An Affair in Three Voices – Part 3: Geena’s Story

This is the third and last part of An Affair in Three Voices: Geena’s Story (to read the previous two click on the right under “recent posts”)


“I grew up knowing two things about myself: I was fat, and I was smart.

 … Not a great combination. My parents were overweight; they loved to eat, and I started following in their footsteps.

Anyway, regardless of my weight, I did get noticed because of my academic achievements. So, in general, I wasn’t very popular, making it hard to know whether kids really liked me, or just wanted to copy my homework.

I wasn’t destined to marry someone as good-looking as Jim, but in our senior year I helped him with a school project. When the final chapter was done, I produced a bottle of wine to celebrate – and, being drunk, he had sex with me. He regretted it the next morning and apologized profusely. I didn’t mind at all, since my experience with sex was limited to only a few unattractive guys.

Surprise … I got pregnant !!!

Jim and I were married a couple of months later and- even though I was besotted with him, it was clear from the get-go that I was so much more intelligent than he was; and he was so much more attractive than me.

So, to counter off my insecurity about my weight, I used my intelligence to make him feel inferior. Predictably, we didn’t have a good marriage, but I gave birth to another boy, and believed we’d maintain a type of coexistence.

When John and Barbara moved here, I was overcome with fears because Barbara was so sexy! It made me crazy to think that Jim would be looking at her every day. Ironically, Barbara turned out to be the soul of kindness, and it was hard to hate her as much as I did other attractive women.

Still, I focused my insecurity on Barbara (or Barbie, as we all called her, because she looked like a Barbie Doll), and it never occurred to me calamity might come from a different direction.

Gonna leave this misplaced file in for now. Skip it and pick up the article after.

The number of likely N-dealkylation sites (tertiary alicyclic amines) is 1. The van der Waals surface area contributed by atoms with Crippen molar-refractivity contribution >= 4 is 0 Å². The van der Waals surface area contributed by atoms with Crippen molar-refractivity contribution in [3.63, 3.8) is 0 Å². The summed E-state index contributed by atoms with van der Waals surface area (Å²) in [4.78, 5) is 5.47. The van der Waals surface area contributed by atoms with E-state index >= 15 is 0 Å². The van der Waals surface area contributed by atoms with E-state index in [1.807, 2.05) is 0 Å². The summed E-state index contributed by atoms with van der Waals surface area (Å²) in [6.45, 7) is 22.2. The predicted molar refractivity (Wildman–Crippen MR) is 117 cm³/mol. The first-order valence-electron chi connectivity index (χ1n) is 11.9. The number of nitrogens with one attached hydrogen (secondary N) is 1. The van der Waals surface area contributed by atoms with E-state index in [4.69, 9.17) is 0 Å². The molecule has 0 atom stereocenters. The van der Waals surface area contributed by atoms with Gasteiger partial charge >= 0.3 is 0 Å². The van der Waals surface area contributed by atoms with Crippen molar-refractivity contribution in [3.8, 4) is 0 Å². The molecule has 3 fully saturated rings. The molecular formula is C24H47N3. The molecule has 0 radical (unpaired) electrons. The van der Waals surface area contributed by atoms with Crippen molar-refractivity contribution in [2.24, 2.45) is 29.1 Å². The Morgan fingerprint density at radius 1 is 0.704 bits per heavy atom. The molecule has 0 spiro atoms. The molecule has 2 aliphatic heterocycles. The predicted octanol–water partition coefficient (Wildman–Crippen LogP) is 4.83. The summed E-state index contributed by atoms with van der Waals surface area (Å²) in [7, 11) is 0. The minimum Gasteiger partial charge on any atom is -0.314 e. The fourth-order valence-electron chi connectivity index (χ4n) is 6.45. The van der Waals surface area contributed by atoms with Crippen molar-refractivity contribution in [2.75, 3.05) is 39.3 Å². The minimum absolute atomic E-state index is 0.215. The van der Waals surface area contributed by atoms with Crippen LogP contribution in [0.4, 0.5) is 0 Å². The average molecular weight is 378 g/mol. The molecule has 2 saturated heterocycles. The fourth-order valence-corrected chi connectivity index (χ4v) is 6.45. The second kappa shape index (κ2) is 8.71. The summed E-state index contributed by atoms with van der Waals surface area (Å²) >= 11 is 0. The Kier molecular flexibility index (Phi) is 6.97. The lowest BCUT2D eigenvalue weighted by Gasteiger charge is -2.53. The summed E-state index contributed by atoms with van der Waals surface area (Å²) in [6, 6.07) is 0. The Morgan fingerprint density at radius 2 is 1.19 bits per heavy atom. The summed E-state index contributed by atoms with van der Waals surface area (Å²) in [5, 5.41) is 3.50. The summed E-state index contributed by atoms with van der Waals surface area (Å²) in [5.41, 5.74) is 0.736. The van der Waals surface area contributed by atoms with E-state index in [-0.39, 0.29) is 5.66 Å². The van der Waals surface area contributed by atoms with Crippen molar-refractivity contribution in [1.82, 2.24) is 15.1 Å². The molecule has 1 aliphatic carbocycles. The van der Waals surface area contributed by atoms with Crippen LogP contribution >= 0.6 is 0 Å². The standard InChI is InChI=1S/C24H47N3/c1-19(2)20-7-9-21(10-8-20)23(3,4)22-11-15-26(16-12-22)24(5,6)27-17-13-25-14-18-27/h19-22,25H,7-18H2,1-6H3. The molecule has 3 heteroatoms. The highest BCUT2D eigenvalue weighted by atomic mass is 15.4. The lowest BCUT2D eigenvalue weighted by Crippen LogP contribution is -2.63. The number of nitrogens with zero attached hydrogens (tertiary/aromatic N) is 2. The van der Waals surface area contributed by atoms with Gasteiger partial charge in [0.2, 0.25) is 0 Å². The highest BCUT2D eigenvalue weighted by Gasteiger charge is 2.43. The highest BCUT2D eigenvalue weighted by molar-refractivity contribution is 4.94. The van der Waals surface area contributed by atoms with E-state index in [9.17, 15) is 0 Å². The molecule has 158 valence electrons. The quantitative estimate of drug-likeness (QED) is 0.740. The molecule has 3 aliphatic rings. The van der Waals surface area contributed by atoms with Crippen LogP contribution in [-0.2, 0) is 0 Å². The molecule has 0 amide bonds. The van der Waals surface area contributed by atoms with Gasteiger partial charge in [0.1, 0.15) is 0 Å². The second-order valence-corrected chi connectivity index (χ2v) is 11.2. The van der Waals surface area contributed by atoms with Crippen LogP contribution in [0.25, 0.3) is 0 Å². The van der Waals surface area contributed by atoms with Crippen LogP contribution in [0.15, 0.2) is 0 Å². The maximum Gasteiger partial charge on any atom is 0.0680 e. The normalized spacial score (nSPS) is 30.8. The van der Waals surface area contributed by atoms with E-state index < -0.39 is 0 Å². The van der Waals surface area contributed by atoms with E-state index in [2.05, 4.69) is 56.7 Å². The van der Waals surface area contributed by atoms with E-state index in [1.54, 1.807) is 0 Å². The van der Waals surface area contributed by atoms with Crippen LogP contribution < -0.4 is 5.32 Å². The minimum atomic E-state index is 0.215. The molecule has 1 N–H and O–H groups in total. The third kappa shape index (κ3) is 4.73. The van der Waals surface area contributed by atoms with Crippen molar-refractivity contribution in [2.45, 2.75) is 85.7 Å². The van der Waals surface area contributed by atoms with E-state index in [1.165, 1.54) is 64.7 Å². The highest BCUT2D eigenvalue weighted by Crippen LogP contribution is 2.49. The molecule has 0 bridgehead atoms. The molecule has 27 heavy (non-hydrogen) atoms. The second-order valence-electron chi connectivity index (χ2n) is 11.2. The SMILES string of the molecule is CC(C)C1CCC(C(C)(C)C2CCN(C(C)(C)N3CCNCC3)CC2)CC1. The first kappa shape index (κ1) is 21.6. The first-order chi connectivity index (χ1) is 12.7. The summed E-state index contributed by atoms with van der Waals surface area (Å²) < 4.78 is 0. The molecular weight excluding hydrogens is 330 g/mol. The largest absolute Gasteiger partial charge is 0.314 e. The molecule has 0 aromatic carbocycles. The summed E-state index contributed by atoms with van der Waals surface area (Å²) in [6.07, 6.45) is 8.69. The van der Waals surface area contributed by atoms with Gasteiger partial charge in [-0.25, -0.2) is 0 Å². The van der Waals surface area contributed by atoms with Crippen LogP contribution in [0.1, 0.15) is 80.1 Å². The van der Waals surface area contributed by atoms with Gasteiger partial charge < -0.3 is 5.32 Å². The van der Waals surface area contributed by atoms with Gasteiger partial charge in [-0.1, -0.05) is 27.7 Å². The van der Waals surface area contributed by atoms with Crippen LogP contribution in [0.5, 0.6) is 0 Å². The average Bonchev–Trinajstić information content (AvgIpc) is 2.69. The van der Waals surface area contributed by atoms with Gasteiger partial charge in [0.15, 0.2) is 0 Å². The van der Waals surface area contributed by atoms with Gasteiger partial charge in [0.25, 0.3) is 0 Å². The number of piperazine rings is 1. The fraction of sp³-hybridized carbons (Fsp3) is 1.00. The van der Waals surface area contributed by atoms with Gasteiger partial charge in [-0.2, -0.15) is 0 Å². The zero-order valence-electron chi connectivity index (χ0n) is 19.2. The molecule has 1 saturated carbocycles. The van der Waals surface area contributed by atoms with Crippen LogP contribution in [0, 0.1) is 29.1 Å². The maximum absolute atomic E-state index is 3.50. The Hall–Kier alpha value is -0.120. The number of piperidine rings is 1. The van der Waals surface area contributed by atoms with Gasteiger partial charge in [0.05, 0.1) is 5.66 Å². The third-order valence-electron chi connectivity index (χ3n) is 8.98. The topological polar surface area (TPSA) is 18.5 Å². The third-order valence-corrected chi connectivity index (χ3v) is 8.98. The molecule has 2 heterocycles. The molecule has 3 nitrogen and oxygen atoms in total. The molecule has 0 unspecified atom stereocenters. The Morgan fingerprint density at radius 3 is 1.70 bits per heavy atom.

So, I was shocked and devastated when Jim came home and announced he was leaving me; he was already in the midst of a passionate affair with a co-worker, and it had nothing to do with ‘Barbie’! He was resolute in his decision and my requests for couple counseling and my promises to lose weight fell on deaf ears!

I felt doomed to loneliness because of my weight and ashamed of being the rejected wife. So, when Jim left I stopped eating. Initially I couldn’t eat because of my anguish, but later on I was determined not to be fat again! I became as focused on my weight as I was with academic performance during my high school years.

In other words, I was obsessed!

I got a lot of support from John and Barbie while I was trying to put my life back together. But, I was almost insulted by how readily she would encourage him to come and help me – like I wasn’t to be taken seriously as a source of potential competition since I used to look like a whale! She didn’t even notice my transformation!

It turned out Barbie started school and was always studying, and I was constantly exercising and dieting. What a funny turn of events.

At Barbie’s prompting, John came over almost every day to help out, and he took over the boys baseball practice. Oh, how I wanted him to want me! I desperately wanted to feel a man desiring me – even if it was still hard to fathom that.

When I lost 60 lbs. I got a complete makeover, and I couldn’t believe the result. With my hair dyed blond, styled in a shag, new sexy cloths and new makeup, I looked like a different person. John started to notice, and started to give me compliments which I could not get enough of.

I started to plot having an affair with him, despite Barbie’s friendship. It seemed sometimes like she only wanted to “get rid of him” and study. I can assure you that I would never urge my husband to spend so much time with another woman. She was obviously too secure, too blind, or too stupid. Or, she did not want to be that intimate with him. I, on the other hand, could not stop dreaming about it.

I seduced him with the simple ploy of the “Damsel in Distress” and we started having a passionate love affair. Ok, I was in love and he was in lust. From time to time he wanted to break it off, and from time to time I would create other temptations. My resentment towards Barbie grew and the fact that she seemed so sweet to me infuriated me. She still perceived me as Fat Geena, and she didn’t care about her husband. However, I wasn’t fat anymore and her husband was making love to me.

Then came the day that John decided to seriously break it off.